The Lord told Moses to count all the men that were twenty years and older that were able to fight. This was a census of all the people and the purpose was to know that able men to fight for their nation. It also allows us to know that everyone matters to God. The Promised Land was in the land of Canaan and was not an empty land but filled with people who were not worshipful to God but served pagan gods. They would not give possession of the land to the Israelite people without a fight. Israel would need a strong army to defeat these people.

Every group of the people had to be counted. There were families that made up the clans which made up the tribes of the sons of Jacob. (Genesis 35:23-26) The Nation of Israel was made up of twelve tribes. It was an important responsibility to count all the people, a large task for Moses and Arron to accomplish. They would need help so the leaders of each tribe was to assist them.

Verses 5-19

Tribe Leader
Reuben Elizur son of Shedeur
Simeon Shelumiel son of Zurishaddai
Judah Nahshon son of Amminadab
Issachar Nethanel son of Zuar
Zebulun Eliab son of Helon
Ephraim son of Joseph Elishama son of Ammihud
Manasseh son of Joseph Gamaliel son of Pedahzur
Benjamin Abidan son of Gideoni
Dan Ahiezer son of Ammishaddai
Asher Pagiel son of Ocran
Gad Eliasaph son of Deuel
Naphtali Ahira son of Enan

These were the men that God chose as they were the leaders of their ancestral tribes of the nation of Israel. These were the leaders of Israel. In this list are the two sons of Joseph which and are considered as half tribes. The tribe of Levi was not counted as God had a special plan and responsibility for the Levite tribe discussed later.

In the Jewish culture the names given to people are very important. If one knows the meaning of the name given, then they will have an insight into their character. There are 24 names in the list of leaders. Many of these names have the letters EL associated with the name. El is the Hebrew name for God. An application of this is El Shaddai which would be God Almighty. Another would be El Zur meaning God the rock. In the list we find the name Elishama and that name would mean My God Listens. Another name from the list is Zurishaddai meaning the all-powerful God is my rock. In the list we find six names that contain Abi (father) or Ahi (brother). The names would make reference that God is like a father or a brother. Incorporating characteristics of God into their names show the significance of the importance of God to His people.

Verses 20-46

With the leaders of the tribes chosen they counted the men in each tribe who were twenty years old and older. These men would be able to fight in Israel’s army.

Tribe Number
Reuben 46,500
Simeon 59,300
Judah 74,600
Issachar 54,400
Zebulun 57,400
Ephraim son of Joseph 40,500
Manasseh son of Joseph 32,200
Benjamin 35,400
Dan 62,700
Asher 41,500
Gad 45,650
Naphtali 53,400

Moses and Arron along with the twelve leaders of the tribes counted the numbers from each family and clan. After all had been registered there were 603,550 fighting men in the army of Israel. This number does not include the women and girls or the boys who were younger than twenty years of age. Neither did it include the old or the ill. And it also did not include the tribe of Levi as they were not to be soldiers. This would mean that there were between two and five million people in the Israelite nation.

Verses 47-54

God had a different purpose for the people of the tribe of Levi. They were not to be soldiers as their responsibility was to care for God’s Tent. The tribe of Levi came from the third son of Jacob. (Genesis 29:34) Levi had three sons and their names were Gershon, Kohath, and Merari. (Genesis 46:11) Moses and Arron both were descendants of Levi’s son Kohath. (Numbers 3:14-24) Arron became the first High Priest and the important duties of caring for the Tent of God were his responsibility. Arron’s sons also became priests. The men of Levi’s tribe were to help the priest in their duties for the care of the Tent of Meeting. Arron, who was the High Priest, was the leader of the tribe of Levi. When the Israelite nation moved it was the responsibility of the Levite tribe to move the tent and all of its furnishings.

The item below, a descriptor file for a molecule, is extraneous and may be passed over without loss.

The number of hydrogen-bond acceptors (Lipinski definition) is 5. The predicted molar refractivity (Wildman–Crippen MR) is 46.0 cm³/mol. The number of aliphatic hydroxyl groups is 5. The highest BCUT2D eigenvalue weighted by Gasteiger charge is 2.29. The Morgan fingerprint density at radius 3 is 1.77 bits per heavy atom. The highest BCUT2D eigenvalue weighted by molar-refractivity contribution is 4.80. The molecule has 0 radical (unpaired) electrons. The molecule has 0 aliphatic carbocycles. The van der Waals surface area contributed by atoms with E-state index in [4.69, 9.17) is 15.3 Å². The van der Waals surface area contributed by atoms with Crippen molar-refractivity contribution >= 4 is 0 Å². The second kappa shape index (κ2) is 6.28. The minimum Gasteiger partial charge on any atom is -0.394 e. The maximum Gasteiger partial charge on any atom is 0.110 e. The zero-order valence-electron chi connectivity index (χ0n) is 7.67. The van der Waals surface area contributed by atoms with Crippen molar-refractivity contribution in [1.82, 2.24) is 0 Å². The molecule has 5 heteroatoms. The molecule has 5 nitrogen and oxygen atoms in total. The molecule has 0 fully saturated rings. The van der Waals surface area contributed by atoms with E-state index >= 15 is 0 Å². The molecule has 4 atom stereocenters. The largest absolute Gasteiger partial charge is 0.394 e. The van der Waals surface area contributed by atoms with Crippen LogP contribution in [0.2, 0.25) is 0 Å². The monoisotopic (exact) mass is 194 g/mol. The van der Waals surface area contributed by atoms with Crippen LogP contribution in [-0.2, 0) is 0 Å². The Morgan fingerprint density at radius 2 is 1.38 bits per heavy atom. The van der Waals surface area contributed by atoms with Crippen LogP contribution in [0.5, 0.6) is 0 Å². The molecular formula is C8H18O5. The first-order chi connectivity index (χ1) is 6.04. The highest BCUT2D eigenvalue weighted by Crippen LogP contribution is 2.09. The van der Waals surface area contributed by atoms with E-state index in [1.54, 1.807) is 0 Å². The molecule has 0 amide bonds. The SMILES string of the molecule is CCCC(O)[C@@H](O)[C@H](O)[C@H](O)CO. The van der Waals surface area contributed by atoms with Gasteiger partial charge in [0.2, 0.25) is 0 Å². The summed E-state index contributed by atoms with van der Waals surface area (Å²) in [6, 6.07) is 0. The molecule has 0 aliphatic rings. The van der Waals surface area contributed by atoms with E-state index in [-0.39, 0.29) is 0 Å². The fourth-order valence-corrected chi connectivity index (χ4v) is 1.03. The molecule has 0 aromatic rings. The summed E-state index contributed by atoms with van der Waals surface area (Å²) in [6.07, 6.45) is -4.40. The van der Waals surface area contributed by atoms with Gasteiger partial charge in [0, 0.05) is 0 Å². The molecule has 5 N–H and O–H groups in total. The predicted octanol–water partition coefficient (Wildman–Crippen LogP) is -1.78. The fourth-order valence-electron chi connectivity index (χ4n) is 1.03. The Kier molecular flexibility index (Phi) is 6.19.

The Tent of Meeting was the most important place in the Israelite camp. God is everywhere but He was present in the tent in a special way. It was there in the Tent of Meeting that the priest would worship God as this was the holy center, the holy place of the Israelite nation. The Israelite nation gave great respect to the Tent of Meeting and if they came to close to it they would die. The Lord God is holy and righteous and sin cannot be in His presence. All men are sinful and before coming to God their sins had to be atoned for through their sacrifices.

It is different for the Christians that they can come close to God. It is not because the Christian is any better that the Israelite people but because they can approach God through His Son. Jesus became the ultimate sacrifice for sin. He suffered the punishment for sin which is death. Jesus died on the cross that the sin of the world would be paid for. Today there is no need to make animal sacrifices for the atonement of man’s sin as the blood of Jesus has accomplished that and satisfied God’s requirement. If man would but confess his sin to the Lord and Savior Jesus Christ man can be forgiven of his sin against God. Man must believe and accept that Jesus died on their behalf for the penalty of their sin. As we invite Jesus to come into our lives that we may have eternal life through Him we can approach God through Him at any time. (Hebrews 10)

As the tribe of Levi was special to God and served Him in His Tent the Christian can belong to God in a special way as His priest. (1 Peter 2:5)


Numbers Chapter 1

Academic Administrator for Durant Bible College Pastor's Assistant First Baptist Church of Durant Clerk First Baptist Church of Durant